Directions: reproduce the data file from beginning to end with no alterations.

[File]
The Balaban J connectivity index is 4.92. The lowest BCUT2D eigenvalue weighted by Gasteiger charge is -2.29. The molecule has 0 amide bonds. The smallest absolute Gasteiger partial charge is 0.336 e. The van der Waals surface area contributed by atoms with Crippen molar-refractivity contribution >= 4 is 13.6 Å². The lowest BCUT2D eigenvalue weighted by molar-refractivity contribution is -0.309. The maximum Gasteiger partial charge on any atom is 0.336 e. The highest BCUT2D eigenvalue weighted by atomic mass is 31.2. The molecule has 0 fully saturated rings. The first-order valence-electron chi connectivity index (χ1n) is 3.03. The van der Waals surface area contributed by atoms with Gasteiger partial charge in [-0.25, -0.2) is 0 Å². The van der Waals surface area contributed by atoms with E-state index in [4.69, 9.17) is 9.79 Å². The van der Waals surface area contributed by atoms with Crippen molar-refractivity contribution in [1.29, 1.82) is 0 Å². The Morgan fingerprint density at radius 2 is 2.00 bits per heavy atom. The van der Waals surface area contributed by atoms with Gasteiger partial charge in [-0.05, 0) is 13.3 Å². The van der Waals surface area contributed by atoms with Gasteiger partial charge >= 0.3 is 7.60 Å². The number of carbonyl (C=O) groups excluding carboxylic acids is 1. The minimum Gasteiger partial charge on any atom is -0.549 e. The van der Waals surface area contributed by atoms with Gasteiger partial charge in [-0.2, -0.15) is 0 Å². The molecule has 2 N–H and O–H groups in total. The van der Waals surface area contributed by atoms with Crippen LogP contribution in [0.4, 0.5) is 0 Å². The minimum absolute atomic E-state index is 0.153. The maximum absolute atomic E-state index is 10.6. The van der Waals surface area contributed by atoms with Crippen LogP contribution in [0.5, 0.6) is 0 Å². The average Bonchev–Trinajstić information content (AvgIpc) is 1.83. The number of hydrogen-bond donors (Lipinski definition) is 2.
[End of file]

The Balaban J connectivity index is 4.92. The lowest BCUT2D eigenvalue weighted by Gasteiger charge is -2.29. The molecule has 0 amide bonds. The smallest absolute Gasteiger partial charge is 0.336 e. The van der Waals surface area contributed by atoms with Crippen molar-refractivity contribution >= 4 is 13.6 Å². The lowest BCUT2D eigenvalue weighted by molar-refractivity contribution is -0.309. The maximum Gasteiger partial charge on any atom is 0.336 e. The highest BCUT2D eigenvalue weighted by atomic mass is 31.2. The molecule has 0 fully saturated rings. The first-order valence-electron chi connectivity index (χ1n) is 3.03. The van der Waals surface area contributed by atoms with Gasteiger partial charge in [-0.25, -0.2) is 0 Å². The van der Waals surface area contributed by atoms with E-state index in [4.69, 9.17) is 9.79 Å². The van der Waals surface area contributed by atoms with Crippen molar-refractivity contribution in [1.29, 1.82) is 0 Å². The Morgan fingerprint density at radius 2 is 2.00 bits per heavy atom. The van der Waals surface area contributed by atoms with Gasteiger partial charge in [-0.05, 0) is 13.3 Å². The van der Waals surface area contributed by atoms with Gasteiger partial charge >= 0.3 is 7.60 Å². The number of carbonyl (C=O) groups excluding carboxylic acids is 1. The minimum Gasteiger partial charge on any atom is -0.549 e. The van der Waals surface area contributed by atoms with Gasteiger partial charge in [-0.2, -0.15) is 0 Å². The molecule has 2 N–H and O–H groups in total. The van der Waals surface area contributed by atoms with Crippen LogP contribution in [0.4, 0.5) is 0 Å². The minimum absolute atomic E-state index is 0.153. The maximum absolute atomic E-state index is 10.6. The van der Waals surface area contributed by atoms with Crippen LogP contribution in [0.5, 0.6) is 0 Å². The average Bonchev–Trinajstić information content (AvgIpc) is 1.83. The number of hydrogen-bond donors (Lipinski definition) is 2.